The co-owner of Riverdale Park's Calvert House Inn says town authorities had it wrong Sunday when they fined his business for illegally serving as a dance hall.
"As far as I know, I'm just a restaurant," said Fereydoun Salimi, who's operated Calvert House for 30 years with his wife, Sousan Salimi.
According to Fereydoun, town and county inspectors first visited the restaurant on Thursday, April 26 to notify him that he didn't have a permit to host a disc jockey—something that the restaurant frequently does on weekends.
Salimi said that while he believed a DJ was allowed as background accompaniment for karaoke, he was able to have to have his county-issued certificate of occupancy changed late last week to specifically allow for a DJ.
When he approached the Riverdale Park officials again, Salimi said, he was told that Calvert House was still presenting itself as a dance hall without the permission of the town.
Riverdale Park Police Capt. Patrick Timmons told Patch that the Salimis hadn't obtained the proper permits required for a "music event," which includes a DJ/dancing arrangement.
"Regardless of any permits that they get from the county … they have to come before the town council," Timmons said.
After reviewing the official definition of a dance hall, Salimi said he didn't think that Calvert House qualified, in part because it does not have a designated space for dancing.
Broadly speaking, the town defines a dance hall as a "any establishment operated for profit where dancing is permitted, even though dancing may not be the principal activity at the establishment." (See below for full parameters.)
"People sometimes get up, and we ask them very politely, 'Please do not get up and dance,'" Salimi said. "I never, ever in my life took any short cuts. I do respect the law."
When officers visited Calvert House on Sunday night, Timmons said, they found a DJ was still performing at the restaurant. Police instructed Salimi to shut off the music, issued him a $1,000 fine, and posted a notice of the citation on the front of the restaurant.
"For two days, we didn't do any business," Salimi said. The notice was later removed, but Salimi said he would contest the fine in court on May 29.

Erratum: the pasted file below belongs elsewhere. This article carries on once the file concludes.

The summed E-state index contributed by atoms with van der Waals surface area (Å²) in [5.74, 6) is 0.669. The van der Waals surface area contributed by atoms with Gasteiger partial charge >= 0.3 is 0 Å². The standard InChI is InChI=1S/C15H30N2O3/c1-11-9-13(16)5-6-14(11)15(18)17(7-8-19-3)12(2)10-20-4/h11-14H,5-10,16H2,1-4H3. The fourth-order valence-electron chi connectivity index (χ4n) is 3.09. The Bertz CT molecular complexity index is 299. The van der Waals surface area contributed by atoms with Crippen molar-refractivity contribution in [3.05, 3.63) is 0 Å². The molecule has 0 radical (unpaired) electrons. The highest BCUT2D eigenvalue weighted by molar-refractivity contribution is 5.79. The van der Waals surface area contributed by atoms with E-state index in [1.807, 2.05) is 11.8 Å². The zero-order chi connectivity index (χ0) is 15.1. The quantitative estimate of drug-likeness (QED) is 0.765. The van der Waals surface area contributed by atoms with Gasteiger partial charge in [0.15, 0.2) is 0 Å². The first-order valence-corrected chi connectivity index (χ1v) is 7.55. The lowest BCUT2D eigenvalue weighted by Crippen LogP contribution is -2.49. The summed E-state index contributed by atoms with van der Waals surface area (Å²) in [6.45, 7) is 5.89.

Timmons said that the department had received noise complaints about Calvert House from nearby businesses before officers arrived on Sunday. That criticism was echoed by several neighbors on the Riverdale Park TownTalk alias, who reported hearing loud music late at the night in the past.
But others—Salimi included—questioned whether he was being unfairly singled out as a local business owner.
"After 30 years, you just come and shut me down in this economy?" Salimi asked.
Salimi also suggested that someone—possibly an ex-employee or ex-tenant—might be targeting him, noting that his tires had been slashed and a rock thrown at the restaurant in recent months.
"I'm a proud citizen, and I love what I'm doing," Salimi said. "My whole community has been proud of us. I always respect the law [and] respect the police officers. I just want to do my business and want the city to be behind me."
Definition of a dance hall
Chapter 25 of the Code of the Town of Riverdale Park states:
(B) As used in this chapter, "dance hall" means any establishment operated for profit where dancing is permitted, even though dancing may not be the principal activity at the establishment. Activities that indicate that an establishment is a dance hall may include, but not be limited to, the following:
- (1) The presence of one or more individuals who provide live or recorded music, and a dance floor, stage, or other area or space in the establishment is available for dancing.
- (2) The presence of one or more individuals who provide live or recorded music and dancing is occurring.
- (3) The establishment engages in activities to promote or advertise dancing at the establishment.